By contrast, tumors consist of heterogeneous populations of cancer cells and non-cancerous stromal/immune cells (38,39). Intra-tumor heterogeneity of cancer cells is caused by the evolution of CSCs based on epigenetic and genetic alterations (4042), as well as the differentiation of CSCs into bulk tumor cells (13), niche-like cancer supporting cells (43), endothelial-like cancer cells (44) and fibroblast-like cancer cells (45). On the other hand, intra-tumor heterogeneity of non-cancerous stromal/immune cells is orchestrated by and reciprocally orchestrates CSCs and their descendants (39,4547). Interaction and co-evolution of CSCs and niche cells are driving forces of cancer progression. Herein, canonical and non-canonical WNT signaling in CSCs will be described, with a focus on the heterogeneity of cancer and stromal/immune cells in the tumor microenvironment; then, anti-CSC mono- and combination therapies using WNT signaling-targeted therapeutics will be reviewed with emphases on omics reprogramming and tumor plasticity.

2. Canonical WNT signaling in CSCs and their niches

Canonical WNT signaling through the FZD-LRP5/6 receptor complex leads to de-repression of β-catenin as well as STOP-target proteins, such as ATOH1, CCND1 (Cyclin D1), FOXM1, MYC (c-MYC), NRF2 (NFE2L2), PLK1, SMAD1/3/4, SNAI1 (Snail) and YAP/TAZ, from proteasomal degradation induced by GSK-3β-dependent phosphorylation and subsequent ubiquitylation (2729,48) (Fig. 2). β-catenin stabilization and subsequent nuclear translocation leads to transcriptional activation of β-catenin-TCF/LEF target genes, such as ATOH1, CCND1, CD44, FGF20, JAG1, LGR5, MYC and SNAI1, although transcriptional outputs of the WNT/β-catenin signaling cascade are determined in a cellular context-dependent manner (e.g., epigenetic status of target genes and activities of other transcriptional regulators). ATOH1, CCND1, MYC and SNAI1 are upregulated transcriptionally and post-translationally by the β-catenin and STOP signaling cascades, respectively. Canonical WNT signals control cell fate and function through transcriptional and post-translational regulation of the omics network.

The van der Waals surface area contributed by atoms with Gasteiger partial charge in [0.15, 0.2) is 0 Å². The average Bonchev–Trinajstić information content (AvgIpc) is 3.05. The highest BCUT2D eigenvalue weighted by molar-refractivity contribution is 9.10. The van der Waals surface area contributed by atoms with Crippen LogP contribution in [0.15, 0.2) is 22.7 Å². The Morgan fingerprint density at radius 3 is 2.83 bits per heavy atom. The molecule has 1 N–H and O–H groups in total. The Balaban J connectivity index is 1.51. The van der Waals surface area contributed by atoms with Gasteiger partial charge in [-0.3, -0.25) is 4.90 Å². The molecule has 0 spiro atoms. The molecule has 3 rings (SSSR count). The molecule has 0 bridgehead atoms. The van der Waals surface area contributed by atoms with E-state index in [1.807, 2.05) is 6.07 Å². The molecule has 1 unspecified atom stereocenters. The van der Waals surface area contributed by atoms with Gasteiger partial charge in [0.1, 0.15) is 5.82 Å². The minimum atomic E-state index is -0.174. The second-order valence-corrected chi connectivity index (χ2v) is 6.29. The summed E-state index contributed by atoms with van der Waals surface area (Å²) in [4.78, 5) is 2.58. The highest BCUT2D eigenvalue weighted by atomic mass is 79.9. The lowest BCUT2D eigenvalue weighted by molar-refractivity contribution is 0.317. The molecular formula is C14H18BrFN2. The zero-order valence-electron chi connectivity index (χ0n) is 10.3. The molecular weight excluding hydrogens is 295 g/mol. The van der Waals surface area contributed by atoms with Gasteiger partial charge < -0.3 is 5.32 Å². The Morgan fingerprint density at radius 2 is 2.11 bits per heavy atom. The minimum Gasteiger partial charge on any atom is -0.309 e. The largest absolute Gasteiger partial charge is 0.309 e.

Canonical WNT signaling in CSCs is activated by WNT2B, WNT3 and other canonical WNT ligands derived from cancerous supporting cells or non-cancerous stromal cells (4952), as well as genetic alterations in the canonical WNT/β-catenin signaling components, such as EIF3E-RSPO2 fusions, PTPRK-RSPO3 fusions, gain-of-function mutations in the CTNNB1 (β-catenin) gene and loss-of-function mutations in the APC, AXIN1, AXIN2, RNF43 and ZNRF3 genes (29,5355). Canonical WNT signals increase the LGR5 receptor level on CSCs for the maintenance of the canonical WNT responsive state but also upregulate AXIN2, DKK1, NOTUM, RNF43 and ZNRF3 for negative feedback regulation (1821,29). Loss-of-function mutations in the APC, AXIN2, RNF43 and ZNRF3 genes release CSCs from the constraints of the negative feedback regulation.